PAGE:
When using this equation, the concentration and the solvent may be provided in parentheses after the rotation. The rotation is reported using degrees, and no units of concentration are given (it is assumed to be g/100mL). The sign of the rotation (+ or −) is always given. If the wavelength of the light used is 589 nanometer (the sodium D line), the symbol “D” is used. If the temperature is omitted, it is assumed to be at standard room temperature (20 °C).

For example, the specific rotation of a compound would be reported in the scientific literature as:[12]

${\displaystyle [\alpha ]_{D}^{20}+6.2}$ ° (c 1.00, EtOH)

### Dealing with large and small rotations

If a compound has a very large specific rotation or a sample is very concentrated, the actual rotation of the sample may be larger than 180°, and so a single polarimeter measurement cannot detect when this has happened (for example, the values +270° and −90° are not distinguishable, nor are the values 361° and 1°). In these cases, measuring the rotation at several different concentrations allows one to determine the true value. Another method would be to use shorter path-lengths to perform the measurements.

In cases of very small or very large angles, one can also use the variation of specific rotation with wavelength to facilitate measurement. Switching wavelength is particularly useful when the angle is small. Many polarimeters are equipped with a mercury lamp (in addition to the sodium lamp) for this purpose.

## Applications

### Enantiomeric excess

If the specific rotation, ${\displaystyle {[\alpha ]_{\lambda }}}$  of a pure chiral compound is known, it is possible to use the observed specific rotation, ${\displaystyle {[\alpha ]_{\text{obs}}}}$  to determine the enantiomeric excess (ee), or "optical purity", of a sample of the compound, by using the formula:[3]:124

${\displaystyle ee(\%)={\frac {[\alpha ]_{\text{obs}}\times 100}{[\alpha ]_{\lambda }}}}$

For example, if a sample of bromobutane measured under standard conditions has an observed specific rotation of −9.2°, this indicates that the net effect is due to (9.2°/23.1°)(100%) = 40% of the R enantiomer. The remainder of the sample is a racemic mixture of the enantiomers (30% R and 30% S), which has no net contribution to the observed rotation. The enantiomeric excess is 40%; the total concentration of R is 70%.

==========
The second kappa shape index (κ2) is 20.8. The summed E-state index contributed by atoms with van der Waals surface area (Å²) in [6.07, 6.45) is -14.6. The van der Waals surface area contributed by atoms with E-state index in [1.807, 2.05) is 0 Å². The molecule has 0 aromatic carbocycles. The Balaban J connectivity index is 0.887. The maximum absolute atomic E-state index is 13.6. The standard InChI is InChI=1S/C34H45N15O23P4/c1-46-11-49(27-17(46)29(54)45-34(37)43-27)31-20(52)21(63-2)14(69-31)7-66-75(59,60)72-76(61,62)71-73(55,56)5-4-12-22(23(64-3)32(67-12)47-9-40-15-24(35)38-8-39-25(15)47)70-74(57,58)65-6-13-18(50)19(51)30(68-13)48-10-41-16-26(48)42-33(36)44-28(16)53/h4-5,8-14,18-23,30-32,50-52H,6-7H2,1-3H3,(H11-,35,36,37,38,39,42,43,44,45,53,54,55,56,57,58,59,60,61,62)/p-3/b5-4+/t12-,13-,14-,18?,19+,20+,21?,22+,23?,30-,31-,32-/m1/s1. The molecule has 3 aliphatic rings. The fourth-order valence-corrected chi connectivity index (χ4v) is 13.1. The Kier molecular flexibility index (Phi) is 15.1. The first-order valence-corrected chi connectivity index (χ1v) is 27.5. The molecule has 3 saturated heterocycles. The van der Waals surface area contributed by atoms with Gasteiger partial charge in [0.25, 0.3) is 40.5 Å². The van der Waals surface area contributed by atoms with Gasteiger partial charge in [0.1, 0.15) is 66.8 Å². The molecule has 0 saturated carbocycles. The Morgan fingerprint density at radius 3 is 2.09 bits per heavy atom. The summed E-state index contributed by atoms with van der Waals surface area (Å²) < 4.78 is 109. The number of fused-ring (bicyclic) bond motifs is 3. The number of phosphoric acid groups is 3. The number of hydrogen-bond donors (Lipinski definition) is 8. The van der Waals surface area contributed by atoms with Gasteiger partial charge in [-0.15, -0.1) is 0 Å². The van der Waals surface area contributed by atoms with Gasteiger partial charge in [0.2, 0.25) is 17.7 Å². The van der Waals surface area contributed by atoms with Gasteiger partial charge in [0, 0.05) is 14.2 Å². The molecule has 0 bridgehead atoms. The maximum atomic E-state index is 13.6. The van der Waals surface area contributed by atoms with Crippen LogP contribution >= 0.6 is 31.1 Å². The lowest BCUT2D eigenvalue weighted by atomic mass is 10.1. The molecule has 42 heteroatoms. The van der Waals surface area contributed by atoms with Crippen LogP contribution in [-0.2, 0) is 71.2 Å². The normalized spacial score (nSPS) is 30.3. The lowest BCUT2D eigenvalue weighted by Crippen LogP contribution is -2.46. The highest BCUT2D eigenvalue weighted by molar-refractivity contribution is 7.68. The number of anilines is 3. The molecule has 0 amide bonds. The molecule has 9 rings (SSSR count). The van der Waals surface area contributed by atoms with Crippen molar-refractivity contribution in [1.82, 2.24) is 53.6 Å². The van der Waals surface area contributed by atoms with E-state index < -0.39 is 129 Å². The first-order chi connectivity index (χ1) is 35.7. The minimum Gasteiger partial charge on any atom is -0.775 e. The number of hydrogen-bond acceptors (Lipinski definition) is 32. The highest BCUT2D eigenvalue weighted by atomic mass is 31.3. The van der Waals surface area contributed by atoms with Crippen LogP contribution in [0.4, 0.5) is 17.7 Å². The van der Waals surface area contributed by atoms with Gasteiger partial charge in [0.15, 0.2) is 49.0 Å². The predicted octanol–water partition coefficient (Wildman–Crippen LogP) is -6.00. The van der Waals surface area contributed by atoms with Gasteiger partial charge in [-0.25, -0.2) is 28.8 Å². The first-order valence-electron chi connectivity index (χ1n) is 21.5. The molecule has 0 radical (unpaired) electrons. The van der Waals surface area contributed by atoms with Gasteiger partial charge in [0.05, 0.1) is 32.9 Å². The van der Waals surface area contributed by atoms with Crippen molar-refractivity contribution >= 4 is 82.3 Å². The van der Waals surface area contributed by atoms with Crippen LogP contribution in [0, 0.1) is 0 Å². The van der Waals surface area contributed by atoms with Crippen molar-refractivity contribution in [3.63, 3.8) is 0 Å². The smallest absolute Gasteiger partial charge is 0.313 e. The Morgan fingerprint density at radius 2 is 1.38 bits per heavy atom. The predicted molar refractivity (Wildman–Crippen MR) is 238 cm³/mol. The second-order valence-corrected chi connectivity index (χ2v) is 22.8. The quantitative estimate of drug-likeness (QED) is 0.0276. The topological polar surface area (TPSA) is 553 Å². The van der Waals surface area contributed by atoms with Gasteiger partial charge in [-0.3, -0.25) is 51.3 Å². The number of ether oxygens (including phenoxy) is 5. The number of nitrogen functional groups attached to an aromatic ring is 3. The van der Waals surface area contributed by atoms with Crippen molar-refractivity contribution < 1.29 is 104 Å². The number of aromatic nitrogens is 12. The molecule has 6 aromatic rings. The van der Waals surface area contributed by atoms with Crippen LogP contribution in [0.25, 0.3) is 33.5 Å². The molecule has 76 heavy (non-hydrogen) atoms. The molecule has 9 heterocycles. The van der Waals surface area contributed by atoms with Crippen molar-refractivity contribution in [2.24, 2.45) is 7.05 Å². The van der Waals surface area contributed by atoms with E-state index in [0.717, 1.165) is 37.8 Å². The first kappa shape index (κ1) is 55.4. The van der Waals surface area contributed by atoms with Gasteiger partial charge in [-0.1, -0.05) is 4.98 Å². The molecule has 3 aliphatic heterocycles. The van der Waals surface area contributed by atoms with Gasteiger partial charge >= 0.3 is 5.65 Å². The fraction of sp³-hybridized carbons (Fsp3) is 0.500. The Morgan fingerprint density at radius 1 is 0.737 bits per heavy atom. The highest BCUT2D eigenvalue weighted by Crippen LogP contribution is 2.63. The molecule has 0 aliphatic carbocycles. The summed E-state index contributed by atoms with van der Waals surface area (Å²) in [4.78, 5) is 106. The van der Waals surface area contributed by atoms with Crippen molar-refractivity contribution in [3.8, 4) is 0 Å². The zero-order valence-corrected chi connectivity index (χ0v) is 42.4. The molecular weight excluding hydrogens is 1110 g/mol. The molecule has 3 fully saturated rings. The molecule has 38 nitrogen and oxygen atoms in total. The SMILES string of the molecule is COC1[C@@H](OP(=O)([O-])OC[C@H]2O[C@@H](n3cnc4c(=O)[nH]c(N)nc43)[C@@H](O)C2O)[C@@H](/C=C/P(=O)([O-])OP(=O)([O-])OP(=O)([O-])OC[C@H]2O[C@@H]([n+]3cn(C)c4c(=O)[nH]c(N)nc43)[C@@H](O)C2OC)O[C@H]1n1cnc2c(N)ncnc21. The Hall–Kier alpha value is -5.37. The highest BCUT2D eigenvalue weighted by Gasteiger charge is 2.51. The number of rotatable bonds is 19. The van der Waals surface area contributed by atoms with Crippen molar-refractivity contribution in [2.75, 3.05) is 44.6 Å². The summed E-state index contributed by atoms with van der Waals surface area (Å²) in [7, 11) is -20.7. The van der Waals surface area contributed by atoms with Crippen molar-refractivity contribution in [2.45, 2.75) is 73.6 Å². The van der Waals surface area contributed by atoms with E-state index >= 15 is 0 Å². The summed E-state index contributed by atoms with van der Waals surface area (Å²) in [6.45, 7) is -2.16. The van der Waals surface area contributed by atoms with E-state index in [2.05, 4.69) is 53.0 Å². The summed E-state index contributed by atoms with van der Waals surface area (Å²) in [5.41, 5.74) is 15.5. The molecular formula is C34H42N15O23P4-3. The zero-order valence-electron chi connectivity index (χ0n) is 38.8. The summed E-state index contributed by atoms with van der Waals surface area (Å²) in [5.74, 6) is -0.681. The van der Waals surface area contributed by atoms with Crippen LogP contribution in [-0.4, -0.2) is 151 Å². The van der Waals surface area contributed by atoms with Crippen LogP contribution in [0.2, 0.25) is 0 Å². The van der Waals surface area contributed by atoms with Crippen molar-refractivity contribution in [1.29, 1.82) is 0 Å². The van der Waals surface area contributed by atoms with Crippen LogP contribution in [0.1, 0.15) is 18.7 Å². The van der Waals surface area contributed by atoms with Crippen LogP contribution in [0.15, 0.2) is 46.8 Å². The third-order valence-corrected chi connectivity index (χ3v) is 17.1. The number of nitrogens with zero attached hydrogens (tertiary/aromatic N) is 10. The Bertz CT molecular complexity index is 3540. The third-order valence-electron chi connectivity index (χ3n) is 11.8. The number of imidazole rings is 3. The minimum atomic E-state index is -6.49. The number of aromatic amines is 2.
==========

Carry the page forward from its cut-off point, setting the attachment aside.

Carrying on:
However, in practice the utility of this method is limited, as the presence of small amounts of highly rotating impurities can greatly affect the rotation of a given sample. Moreover, the optical rotation of a compound may be non-linearly dependent on its enantiomeric excess because of aggregation in solution. For these reasons other methods of determining the enantiomeric ratio, such as gas chromatography or HPLC with a chiral column, are generally preferred.

### Absolute configuration

The variation of specific rotation with wavelength is called optical rotatory dispersion (ORD). ORD can be used in conjunction with computational methods to determine the absolute configuration of certain compounds.[13]

## References

1. ^ a b c Vogel, Arthur I. (1996). Vogel's textbook of practical organic chemistry (5th ed.). Harlow: Longman. ISBN 978-0582462366.
2. ^ a b Haynes, William M. (2014). CRC Handbook of Chemistry and Physics (95th ed.). CRC Press. ISBN 9781482208672.
3. ^ a b c F. A. Carey; R. J. Sundberg (2007). Advanced Organic Chemistry, Part A: Structure and Mechanisms. Advanced Organic Chemistry (Fifth ed.). Springer. doi:10.1007/978-0-387-44899-2. ISBN 978-0-387-44897-8.
4. ^ Mohrig, J. R.; Hammond, C. N.; Schatz, P. F. (2010). Techniques in Organic Chemistry (Third ed.). W. H. Freeman and Company. pp. 209–210.
5. R. C. Weast (1974). Handbook of Chemistry and Physics (55th ed.). CRC Press.
6. ^ "The Merck Index Online: Paclitaxel". Royal Society of Chemistry. Retrieved 30 June 2014.
7. ^ "The Merck Index Online: Penicillin V". Royal Society of Chemistry. Retrieved 30 June 2014.
8. ^ a b Paula Yurkanis Bruice (2012), Organic Chemistry, Pearson Education, Limited, p. 163, ISBN 978-0-321-80322-1
9. ^ M. Toyota; et al. (1 July 1996). "(+)-Cavicularin: A novel optically active cyclic bibenzyl-dihydrophenanthrene derivative from the liverwort Cavicularia densa Steph". Tetrahedron Letters. Elsevier. 37 (27): 4745–4748. doi:10.1016/0040-4039(96)00956-2. Retrieved 26 June 2014.
10. ^ A. Werner "Über mehrkernige Metallammoniake" Chem. Ber. 1907, volume 40, pp. 2103–2125. doi:10.1002/cber.190704002126
11. ^ P. Y. Bruice (2011). Organic Chemistry (Sixth ed.). Prentice Hall. pp. 209–210.
12. ^ Coghill, Anne M.; Garson, Lorrin R. (2006). The ACS style guide (3rd ed.). Washington, D.C.: American Chemical Society. p. 274. doi:10.1021/bk-2006-STYG.ch013. ISBN 978-0-8412-3999-9.
13. ^ Polavarapu, Prasad L. (2002). "Optical rotation: Recent advances in determining the absolute configuration". Chirality. 14 (10): 768–781. doi:10.1002/chir.10145. PMID 12395394.